So in that first couple of moments with that communication, a parent has every right at that moment to say, "I do not want to participate in this study. I do not want my child to receive those medicines." And that's the most probably direct and fastest way to opt-out.
Another way is we can provide the phone number and email address for our study team so that you can contact us ahead of time and be added to what's called an opt-out list, so that we know going to certain homes that that is not a potential study subject. Or if after the medicines have been given, you don't really have any interest in participating in the research component, you know, you're okay with the medicine, just don't want to participate in the research component, when the research team calls you to discuss this, you can say you opt out at that point too.
Opting In: Risks and Benefits Consideration of T-RECS Study
Interviewer: Dr. Becker, as we wrap this up, it sounds like this is something that if a parent is listening to this interview now, they should have in mind if they want to participate or not. Being asked in the moment, when your child is having an incident, could be a little stressful to make a decision. Help that parent go through the risks versus the benefits in your mind so they can have that answer ready if they do find themselves in this unfortunate situation.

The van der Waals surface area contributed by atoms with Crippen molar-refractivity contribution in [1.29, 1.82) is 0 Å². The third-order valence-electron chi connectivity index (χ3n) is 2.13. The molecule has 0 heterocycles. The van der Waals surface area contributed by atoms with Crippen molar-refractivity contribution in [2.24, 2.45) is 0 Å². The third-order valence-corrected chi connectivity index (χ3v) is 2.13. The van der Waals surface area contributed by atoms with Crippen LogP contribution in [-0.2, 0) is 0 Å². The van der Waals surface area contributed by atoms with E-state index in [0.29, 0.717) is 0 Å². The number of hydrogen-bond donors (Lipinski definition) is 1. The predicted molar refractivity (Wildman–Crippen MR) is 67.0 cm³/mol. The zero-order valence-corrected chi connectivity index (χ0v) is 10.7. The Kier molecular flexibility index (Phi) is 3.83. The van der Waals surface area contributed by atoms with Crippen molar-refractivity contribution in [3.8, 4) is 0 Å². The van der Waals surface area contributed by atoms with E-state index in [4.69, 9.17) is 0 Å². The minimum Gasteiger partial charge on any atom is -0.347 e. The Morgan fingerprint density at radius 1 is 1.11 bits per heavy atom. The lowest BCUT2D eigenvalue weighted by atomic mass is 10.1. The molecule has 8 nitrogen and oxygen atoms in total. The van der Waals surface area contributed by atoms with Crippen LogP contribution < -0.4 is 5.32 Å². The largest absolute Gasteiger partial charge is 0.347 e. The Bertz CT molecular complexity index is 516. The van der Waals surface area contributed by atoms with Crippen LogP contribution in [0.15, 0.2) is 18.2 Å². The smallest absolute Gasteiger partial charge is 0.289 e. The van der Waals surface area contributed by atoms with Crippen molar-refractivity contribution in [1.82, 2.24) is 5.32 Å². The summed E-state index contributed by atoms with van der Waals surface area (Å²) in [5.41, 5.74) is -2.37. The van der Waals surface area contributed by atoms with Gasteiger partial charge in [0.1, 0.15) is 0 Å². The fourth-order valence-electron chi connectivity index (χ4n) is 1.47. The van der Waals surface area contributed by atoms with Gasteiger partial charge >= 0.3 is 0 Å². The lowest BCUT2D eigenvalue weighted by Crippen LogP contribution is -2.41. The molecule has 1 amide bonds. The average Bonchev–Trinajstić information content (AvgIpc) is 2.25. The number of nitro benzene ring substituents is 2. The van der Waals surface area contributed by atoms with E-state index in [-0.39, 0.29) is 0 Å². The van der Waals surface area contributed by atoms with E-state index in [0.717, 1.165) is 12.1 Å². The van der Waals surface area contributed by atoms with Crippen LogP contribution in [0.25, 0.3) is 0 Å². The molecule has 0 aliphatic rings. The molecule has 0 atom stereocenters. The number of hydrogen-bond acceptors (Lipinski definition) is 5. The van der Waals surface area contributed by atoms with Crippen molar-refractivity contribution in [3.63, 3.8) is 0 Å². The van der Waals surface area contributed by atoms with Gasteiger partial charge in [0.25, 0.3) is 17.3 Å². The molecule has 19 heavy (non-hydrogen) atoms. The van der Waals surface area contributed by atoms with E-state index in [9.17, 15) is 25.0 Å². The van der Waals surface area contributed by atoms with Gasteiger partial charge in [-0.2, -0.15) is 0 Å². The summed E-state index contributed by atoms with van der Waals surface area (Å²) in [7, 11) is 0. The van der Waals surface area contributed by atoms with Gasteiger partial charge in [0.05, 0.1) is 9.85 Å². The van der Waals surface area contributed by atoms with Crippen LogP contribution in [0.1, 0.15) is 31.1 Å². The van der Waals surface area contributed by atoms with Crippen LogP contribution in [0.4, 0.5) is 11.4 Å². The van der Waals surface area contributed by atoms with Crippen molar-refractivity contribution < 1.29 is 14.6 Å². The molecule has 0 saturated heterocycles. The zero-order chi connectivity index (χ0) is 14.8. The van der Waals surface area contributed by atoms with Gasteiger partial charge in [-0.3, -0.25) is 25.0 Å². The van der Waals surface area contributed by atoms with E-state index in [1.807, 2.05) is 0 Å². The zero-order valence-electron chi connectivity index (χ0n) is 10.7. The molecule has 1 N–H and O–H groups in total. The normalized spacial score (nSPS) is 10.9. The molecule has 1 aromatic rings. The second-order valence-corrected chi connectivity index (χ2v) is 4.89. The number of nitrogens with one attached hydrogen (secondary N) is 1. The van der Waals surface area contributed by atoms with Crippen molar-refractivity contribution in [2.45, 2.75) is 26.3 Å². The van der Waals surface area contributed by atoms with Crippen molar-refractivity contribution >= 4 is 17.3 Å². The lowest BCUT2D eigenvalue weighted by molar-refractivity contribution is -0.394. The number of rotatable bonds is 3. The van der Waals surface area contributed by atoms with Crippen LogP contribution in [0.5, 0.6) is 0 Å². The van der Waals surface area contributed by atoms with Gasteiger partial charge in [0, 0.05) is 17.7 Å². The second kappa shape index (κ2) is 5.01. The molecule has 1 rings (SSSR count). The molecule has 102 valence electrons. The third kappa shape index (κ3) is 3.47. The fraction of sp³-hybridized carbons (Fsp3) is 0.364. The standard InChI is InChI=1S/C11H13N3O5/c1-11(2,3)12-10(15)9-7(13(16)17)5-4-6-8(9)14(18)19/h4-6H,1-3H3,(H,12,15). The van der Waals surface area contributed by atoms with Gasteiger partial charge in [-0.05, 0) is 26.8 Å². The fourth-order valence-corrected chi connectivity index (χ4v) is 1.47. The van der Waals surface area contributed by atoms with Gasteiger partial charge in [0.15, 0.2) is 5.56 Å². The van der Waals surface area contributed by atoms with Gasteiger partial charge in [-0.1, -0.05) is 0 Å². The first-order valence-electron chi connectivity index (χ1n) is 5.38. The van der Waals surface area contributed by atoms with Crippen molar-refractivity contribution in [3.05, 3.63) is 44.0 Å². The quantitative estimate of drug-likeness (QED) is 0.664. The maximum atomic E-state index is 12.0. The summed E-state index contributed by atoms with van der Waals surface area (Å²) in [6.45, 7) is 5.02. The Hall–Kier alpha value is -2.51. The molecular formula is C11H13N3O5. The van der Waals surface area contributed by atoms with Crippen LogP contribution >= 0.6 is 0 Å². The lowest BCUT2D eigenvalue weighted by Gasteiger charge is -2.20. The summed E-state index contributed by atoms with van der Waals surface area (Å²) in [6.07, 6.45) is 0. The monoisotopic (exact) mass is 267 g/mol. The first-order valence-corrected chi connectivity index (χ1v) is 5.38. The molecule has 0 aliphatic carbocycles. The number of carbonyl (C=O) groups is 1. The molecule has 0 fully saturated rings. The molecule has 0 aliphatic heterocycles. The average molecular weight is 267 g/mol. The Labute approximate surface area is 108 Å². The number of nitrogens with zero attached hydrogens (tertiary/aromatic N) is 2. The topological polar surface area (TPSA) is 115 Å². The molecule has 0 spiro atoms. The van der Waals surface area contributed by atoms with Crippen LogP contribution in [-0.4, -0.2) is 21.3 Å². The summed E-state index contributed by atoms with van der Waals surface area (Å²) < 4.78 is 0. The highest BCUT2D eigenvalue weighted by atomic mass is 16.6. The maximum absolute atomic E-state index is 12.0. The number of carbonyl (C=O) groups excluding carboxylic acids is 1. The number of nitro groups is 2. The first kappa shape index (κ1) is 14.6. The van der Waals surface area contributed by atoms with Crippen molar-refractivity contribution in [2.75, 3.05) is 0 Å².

Dr. Becker: In my mind, the risks are really the risks of the side effects of the medicines themselves. So, for example, these medicines have been known to sometimes elevate the heart rate, and make humans, especially children, a little bit more excited or agitated. One of the medicines can slightly increase, you know, pressure inside the eyes, not to a pathologic level, but slightly. And so those side effects may not be worth the risk to parents. And so if those side effects are, you know, intolerable, then those are the families that should opt-out.
I will say that we use these medicines a lot for, you know, life-threatening wheezing or asthma. And, in general, they're very well tolerated. They are short-lived. They only last as long as the medicine lasts. And so it's just a matter of deciding, you know, risk versus reward with regards to getting those medicines.
Interviewer: And when making that risk versus benefits decision, what are the benefits?
Dr. Becker: So the benefits of these medicines are well-known. They are medicines that have been used for decades and are the definitive treatment for life-threatening wheezing and severe respiratory distress because of asthma. You know, the side effects are there, yes, but like I said, these could save a child's life. And in the cases where that isn't even a risk, it could very well potentially decrease the risk of a child needing to be admitted overnight to the hospital, because we gave those medicines sooner rather than later.
T-RECS Study Contact Information
Interviewer: One final question. If a parent has heard this conversation and they would like to discuss more for their particular situation, you know, some of the side effects you mentioned, is this something they could talk to their pediatrician about?
Dr. Becker: They could definitely talk to their pediatrician about it, and they could also contact us at the email address and phone number that we provide for our research team. They're very well-versed in talking about those things as well.
Interviewer: That's great. What is the email address and the phone number?
Dr. Becker: The email address is pemresearch, all one word, @hsc.utah.edu. That's firstname.lastname@example.org. The phone number for our research office is area code 801-986-0962.